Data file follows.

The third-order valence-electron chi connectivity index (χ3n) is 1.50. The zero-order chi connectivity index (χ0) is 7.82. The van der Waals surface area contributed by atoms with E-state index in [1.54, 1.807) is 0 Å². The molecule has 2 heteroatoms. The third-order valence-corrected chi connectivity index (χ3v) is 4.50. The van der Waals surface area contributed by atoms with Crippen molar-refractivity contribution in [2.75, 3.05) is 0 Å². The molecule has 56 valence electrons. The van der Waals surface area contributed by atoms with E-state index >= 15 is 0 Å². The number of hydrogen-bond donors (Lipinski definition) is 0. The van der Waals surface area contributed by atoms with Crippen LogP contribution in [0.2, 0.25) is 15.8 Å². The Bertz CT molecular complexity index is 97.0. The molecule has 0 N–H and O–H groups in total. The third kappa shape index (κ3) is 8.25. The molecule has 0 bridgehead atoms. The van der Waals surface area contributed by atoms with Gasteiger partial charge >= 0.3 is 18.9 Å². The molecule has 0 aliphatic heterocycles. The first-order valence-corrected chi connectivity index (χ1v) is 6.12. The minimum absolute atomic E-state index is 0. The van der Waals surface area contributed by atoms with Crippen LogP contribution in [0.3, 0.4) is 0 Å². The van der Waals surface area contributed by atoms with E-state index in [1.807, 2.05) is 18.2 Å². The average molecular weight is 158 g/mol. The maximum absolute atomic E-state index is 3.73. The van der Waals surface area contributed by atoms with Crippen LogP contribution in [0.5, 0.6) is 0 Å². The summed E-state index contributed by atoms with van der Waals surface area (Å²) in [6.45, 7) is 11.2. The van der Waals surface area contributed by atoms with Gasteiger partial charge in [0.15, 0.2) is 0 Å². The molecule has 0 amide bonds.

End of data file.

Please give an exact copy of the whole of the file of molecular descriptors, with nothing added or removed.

The third-order valence-electron chi connectivity index (χ3n) is 1.50. The zero-order chi connectivity index (χ0) is 7.82. The van der Waals surface area contributed by atoms with E-state index in [1.54, 1.807) is 0 Å². The molecule has 2 heteroatoms. The third-order valence-corrected chi connectivity index (χ3v) is 4.50. The van der Waals surface area contributed by atoms with Crippen molar-refractivity contribution in [2.75, 3.05) is 0 Å². The molecule has 56 valence electrons. The van der Waals surface area contributed by atoms with E-state index >= 15 is 0 Å². The number of hydrogen-bond donors (Lipinski definition) is 0. The van der Waals surface area contributed by atoms with Crippen LogP contribution in [0.2, 0.25) is 15.8 Å². The Bertz CT molecular complexity index is 97.0. The molecule has 0 N–H and O–H groups in total. The third kappa shape index (κ3) is 8.25. The molecule has 0 bridgehead atoms. The van der Waals surface area contributed by atoms with Gasteiger partial charge >= 0.3 is 18.9 Å². The molecule has 0 aliphatic heterocycles. The first-order valence-corrected chi connectivity index (χ1v) is 6.12. The minimum absolute atomic E-state index is 0. The van der Waals surface area contributed by atoms with Crippen LogP contribution in [0.3, 0.4) is 0 Å². The van der Waals surface area contributed by atoms with E-state index in [1.807, 2.05) is 18.2 Å². The average molecular weight is 158 g/mol. The maximum absolute atomic E-state index is 3.73. The van der Waals surface area contributed by atoms with Crippen LogP contribution in [0.5, 0.6) is 0 Å². The summed E-state index contributed by atoms with van der Waals surface area (Å²) in [6.45, 7) is 11.2. The van der Waals surface area contributed by atoms with Gasteiger partial charge in [0.15, 0.2) is 0 Å². The molecule has 0 amide bonds.